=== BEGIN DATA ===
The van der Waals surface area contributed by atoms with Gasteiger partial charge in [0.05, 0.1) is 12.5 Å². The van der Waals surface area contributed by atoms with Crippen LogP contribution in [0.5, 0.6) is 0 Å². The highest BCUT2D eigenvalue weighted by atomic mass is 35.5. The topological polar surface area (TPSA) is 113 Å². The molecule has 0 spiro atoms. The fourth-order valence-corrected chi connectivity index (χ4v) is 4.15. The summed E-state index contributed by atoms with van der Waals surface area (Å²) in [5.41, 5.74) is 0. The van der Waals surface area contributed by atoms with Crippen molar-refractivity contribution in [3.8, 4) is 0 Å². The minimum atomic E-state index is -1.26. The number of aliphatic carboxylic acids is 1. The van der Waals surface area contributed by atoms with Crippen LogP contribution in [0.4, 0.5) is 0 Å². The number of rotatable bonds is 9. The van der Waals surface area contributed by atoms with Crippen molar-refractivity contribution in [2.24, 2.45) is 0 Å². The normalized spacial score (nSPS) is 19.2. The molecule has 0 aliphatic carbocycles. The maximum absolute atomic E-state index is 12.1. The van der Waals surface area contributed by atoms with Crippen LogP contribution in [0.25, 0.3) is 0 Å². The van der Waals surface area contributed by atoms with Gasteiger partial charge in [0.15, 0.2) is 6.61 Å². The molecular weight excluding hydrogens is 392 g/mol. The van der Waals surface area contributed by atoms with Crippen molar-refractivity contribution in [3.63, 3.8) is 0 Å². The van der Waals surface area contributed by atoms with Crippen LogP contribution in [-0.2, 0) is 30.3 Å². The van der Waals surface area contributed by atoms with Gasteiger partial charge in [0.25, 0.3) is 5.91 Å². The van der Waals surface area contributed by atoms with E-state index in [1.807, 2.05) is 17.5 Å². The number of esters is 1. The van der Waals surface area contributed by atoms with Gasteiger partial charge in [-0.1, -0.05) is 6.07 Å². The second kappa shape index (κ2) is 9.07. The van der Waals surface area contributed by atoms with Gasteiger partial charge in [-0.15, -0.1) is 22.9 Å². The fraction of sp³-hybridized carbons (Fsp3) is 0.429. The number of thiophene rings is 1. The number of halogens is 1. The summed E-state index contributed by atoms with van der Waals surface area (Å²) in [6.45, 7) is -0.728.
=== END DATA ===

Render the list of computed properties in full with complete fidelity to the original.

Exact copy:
The van der Waals surface area contributed by atoms with Gasteiger partial charge in [0.05, 0.1) is 12.5 Å². The van der Waals surface area contributed by atoms with Crippen LogP contribution in [0.5, 0.6) is 0 Å². The highest BCUT2D eigenvalue weighted by atomic mass is 35.5. The topological polar surface area (TPSA) is 113 Å². The molecule has 0 spiro atoms. The fourth-order valence-corrected chi connectivity index (χ4v) is 4.15. The summed E-state index contributed by atoms with van der Waals surface area (Å²) in [5.41, 5.74) is 0. The van der Waals surface area contributed by atoms with Crippen molar-refractivity contribution in [3.8, 4) is 0 Å². The minimum atomic E-state index is -1.26. The number of aliphatic carboxylic acids is 1. The van der Waals surface area contributed by atoms with Crippen LogP contribution in [0.4, 0.5) is 0 Å². The number of rotatable bonds is 9. The van der Waals surface area contributed by atoms with Crippen molar-refractivity contribution in [2.24, 2.45) is 0 Å². The normalized spacial score (nSPS) is 19.2. The molecule has 0 aliphatic carbocycles. The maximum absolute atomic E-state index is 12.1. The van der Waals surface area contributed by atoms with Crippen LogP contribution in [0.25, 0.3) is 0 Å². The van der Waals surface area contributed by atoms with Gasteiger partial charge in [0.15, 0.2) is 6.61 Å². The molecular weight excluding hydrogens is 392 g/mol. The van der Waals surface area contributed by atoms with Crippen molar-refractivity contribution in [3.63, 3.8) is 0 Å². The van der Waals surface area contributed by atoms with Crippen LogP contribution in [-0.2, 0) is 30.3 Å². The van der Waals surface area contributed by atoms with Gasteiger partial charge in [0.25, 0.3) is 5.91 Å². The van der Waals surface area contributed by atoms with E-state index in [1.807, 2.05) is 17.5 Å². The number of esters is 1. The van der Waals surface area contributed by atoms with Gasteiger partial charge in [-0.1, -0.05) is 6.07 Å². The second kappa shape index (κ2) is 9.07. The van der Waals surface area contributed by atoms with Gasteiger partial charge in [-0.15, -0.1) is 22.9 Å². The fraction of sp³-hybridized carbons (Fsp3) is 0.429. The number of thiophene rings is 1. The number of halogens is 1. The summed E-state index contributed by atoms with van der Waals surface area (Å²) in [6.45, 7) is -0.728.